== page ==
District-level curriculum roles are often pulled in hundreds of directions. But the role is crucial…
Although instructional coaching evolved from research on teacher supervision and instructional leadership (Knight, 2009; Neumerski, 2013), most instructional coaches do not have the formal authority to evaluate teachers. In contrast to principals who also coach teachers, instructional coaches are usually positioned in a non-evaluatory, supportive role.
Despite shared teacher and school improvement goals, the difference in evaluatory roles can make it easy to clash over the question of how much to share and with whom.
Coaching guru Elena Aguilar (2013) suggests that coaching must be confidential to maintain a positive and trusting relationship between the coach and teacher. From a teacher’s perspective, it makes sense. With the promise of confidentiality, teachers can share openly and vulnerably with their coach in ways that they might not want to share with a boss or evaluating supervisor.
Unfortunately, coaching confidentiality can lead to mistrust between instructional coach and principal. After all, a principal who is expecting continuous classroom growth may get frustrated to be left out of the loop and unaware of specific classroom issues. It can also lead to frustration for the teacher if instructional coaches and principals are sending conflicting or mis-aligned messages.
To balance the need for trusting coaching relationships and school leader collaboration, we recommend sharing high-level analysis about classroom performance, action steps, and look fors. For example, a coach might share that a teacher is focused on giving consistent consequences and flag that the principal should look for a clear direction followed by narration before a consequence. With that information, the principal can communicate clearly and positively reinforce progress and recognize accomplishments, as Todd Whitaker (2015) recommends.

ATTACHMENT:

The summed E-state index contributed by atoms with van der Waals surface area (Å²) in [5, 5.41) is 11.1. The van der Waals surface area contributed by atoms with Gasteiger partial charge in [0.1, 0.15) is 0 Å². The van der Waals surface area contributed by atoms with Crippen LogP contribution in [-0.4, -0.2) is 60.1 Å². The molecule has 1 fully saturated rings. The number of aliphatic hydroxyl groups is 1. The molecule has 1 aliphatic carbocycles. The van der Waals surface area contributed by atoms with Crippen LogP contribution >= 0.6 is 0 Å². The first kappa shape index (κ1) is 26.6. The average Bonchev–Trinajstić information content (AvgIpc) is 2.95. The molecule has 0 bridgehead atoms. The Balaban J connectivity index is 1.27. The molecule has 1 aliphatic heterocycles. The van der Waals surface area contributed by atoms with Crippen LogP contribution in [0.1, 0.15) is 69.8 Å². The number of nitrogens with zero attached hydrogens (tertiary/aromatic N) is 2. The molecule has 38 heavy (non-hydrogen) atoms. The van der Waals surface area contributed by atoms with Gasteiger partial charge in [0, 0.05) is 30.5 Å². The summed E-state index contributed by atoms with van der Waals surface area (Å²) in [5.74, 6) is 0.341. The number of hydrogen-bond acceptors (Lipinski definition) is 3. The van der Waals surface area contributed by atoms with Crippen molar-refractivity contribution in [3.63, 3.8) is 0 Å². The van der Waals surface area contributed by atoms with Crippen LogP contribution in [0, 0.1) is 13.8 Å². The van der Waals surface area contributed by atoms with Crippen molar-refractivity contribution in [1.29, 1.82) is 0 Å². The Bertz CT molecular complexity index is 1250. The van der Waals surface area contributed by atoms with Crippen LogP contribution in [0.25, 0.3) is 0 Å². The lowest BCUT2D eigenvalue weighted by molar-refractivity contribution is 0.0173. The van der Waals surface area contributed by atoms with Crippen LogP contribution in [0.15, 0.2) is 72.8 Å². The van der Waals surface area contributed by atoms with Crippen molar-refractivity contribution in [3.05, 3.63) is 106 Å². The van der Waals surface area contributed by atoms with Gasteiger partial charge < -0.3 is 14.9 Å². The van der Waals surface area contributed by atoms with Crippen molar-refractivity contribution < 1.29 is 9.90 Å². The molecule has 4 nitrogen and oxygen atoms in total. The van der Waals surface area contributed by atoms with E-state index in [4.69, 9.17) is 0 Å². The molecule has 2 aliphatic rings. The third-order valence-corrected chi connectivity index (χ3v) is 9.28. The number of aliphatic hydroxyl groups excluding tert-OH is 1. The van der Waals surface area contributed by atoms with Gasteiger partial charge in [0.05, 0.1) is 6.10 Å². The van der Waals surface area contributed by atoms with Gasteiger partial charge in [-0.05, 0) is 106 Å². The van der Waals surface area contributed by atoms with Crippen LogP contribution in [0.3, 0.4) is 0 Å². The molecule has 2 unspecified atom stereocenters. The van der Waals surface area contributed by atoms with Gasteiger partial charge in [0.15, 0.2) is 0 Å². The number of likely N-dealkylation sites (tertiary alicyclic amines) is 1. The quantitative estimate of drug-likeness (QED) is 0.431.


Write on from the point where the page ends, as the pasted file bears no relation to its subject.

With this delicate balance, the instructional coach can still maintain a degree of teacher confidentiality too. The instructional coach needn’t share the teacher’s concerns about making class fun if she’s always giving consequences or that the teacher is stressed about the lesson plan requirements.
Regardless of where you fall in the confidentiality spectrum, teachers deserve to know what will be communicated and to whom. We suggest re-visiting the question of confidentiality early and often to make sure everyone knows the expectations.
Aguilar, E. (2013). The art of coaching: effective strategies for school transformation. San Francisco, CA: Jossey-Bass.
Knight, J. (2009). Coaching: Approaches and perspectives. Thousand Oaks, Calif.: Corwin Press.
Neumerski, C. (2013). Rethinking Instructional Leadership, a Review: What Do We Know About Principal, Teacher, and Coach Instructional Leadership, and Where Should We Go from Here? Educational Administration Quarterly, 49(2), 310-347.
Whitaker, T. (2015). What great principals do differently: eighteen things that matter most. New York, NY: Routledge.